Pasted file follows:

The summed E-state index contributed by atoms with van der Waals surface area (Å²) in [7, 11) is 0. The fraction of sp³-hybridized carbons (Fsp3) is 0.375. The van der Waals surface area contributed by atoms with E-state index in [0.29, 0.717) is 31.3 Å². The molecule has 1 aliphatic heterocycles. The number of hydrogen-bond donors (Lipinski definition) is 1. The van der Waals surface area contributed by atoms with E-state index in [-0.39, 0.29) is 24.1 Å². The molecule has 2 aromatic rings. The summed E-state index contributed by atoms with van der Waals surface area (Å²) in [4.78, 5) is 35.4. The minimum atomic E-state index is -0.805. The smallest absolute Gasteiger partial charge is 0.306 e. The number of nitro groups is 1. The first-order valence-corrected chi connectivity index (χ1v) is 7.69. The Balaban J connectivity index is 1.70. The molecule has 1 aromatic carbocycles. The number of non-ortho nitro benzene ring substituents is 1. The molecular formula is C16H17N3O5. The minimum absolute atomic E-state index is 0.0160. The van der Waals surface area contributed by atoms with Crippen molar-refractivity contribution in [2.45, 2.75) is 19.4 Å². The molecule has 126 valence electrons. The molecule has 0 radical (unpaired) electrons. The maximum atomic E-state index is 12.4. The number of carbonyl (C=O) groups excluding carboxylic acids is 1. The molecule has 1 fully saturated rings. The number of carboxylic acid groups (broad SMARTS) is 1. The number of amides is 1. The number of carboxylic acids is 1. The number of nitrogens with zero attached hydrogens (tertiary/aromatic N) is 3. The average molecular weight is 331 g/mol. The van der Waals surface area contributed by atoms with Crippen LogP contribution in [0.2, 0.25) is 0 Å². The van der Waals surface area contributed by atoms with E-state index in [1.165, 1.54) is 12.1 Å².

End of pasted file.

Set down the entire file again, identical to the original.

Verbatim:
The summed E-state index contributed by atoms with van der Waals surface area (Å²) in [7, 11) is 0. The fraction of sp³-hybridized carbons (Fsp3) is 0.375. The van der Waals surface area contributed by atoms with E-state index in [0.29, 0.717) is 31.3 Å². The molecule has 1 aliphatic heterocycles. The number of hydrogen-bond donors (Lipinski definition) is 1. The van der Waals surface area contributed by atoms with E-state index in [-0.39, 0.29) is 24.1 Å². The molecule has 2 aromatic rings. The summed E-state index contributed by atoms with van der Waals surface area (Å²) in [4.78, 5) is 35.4. The minimum atomic E-state index is -0.805. The smallest absolute Gasteiger partial charge is 0.306 e. The number of nitro groups is 1. The first-order valence-corrected chi connectivity index (χ1v) is 7.69. The Balaban J connectivity index is 1.70. The molecule has 1 aromatic carbocycles. The number of non-ortho nitro benzene ring substituents is 1. The molecular formula is C16H17N3O5. The minimum absolute atomic E-state index is 0.0160. The van der Waals surface area contributed by atoms with Crippen molar-refractivity contribution in [2.45, 2.75) is 19.4 Å². The molecule has 126 valence electrons. The molecule has 0 radical (unpaired) electrons. The maximum atomic E-state index is 12.4. The number of carbonyl (C=O) groups excluding carboxylic acids is 1. The molecule has 1 fully saturated rings. The number of carboxylic acid groups (broad SMARTS) is 1. The number of amides is 1. The number of carboxylic acids is 1. The number of nitrogens with zero attached hydrogens (tertiary/aromatic N) is 3. The average molecular weight is 331 g/mol. The van der Waals surface area contributed by atoms with Crippen LogP contribution in [0.2, 0.25) is 0 Å². The van der Waals surface area contributed by atoms with E-state index in [1.165, 1.54) is 12.1 Å².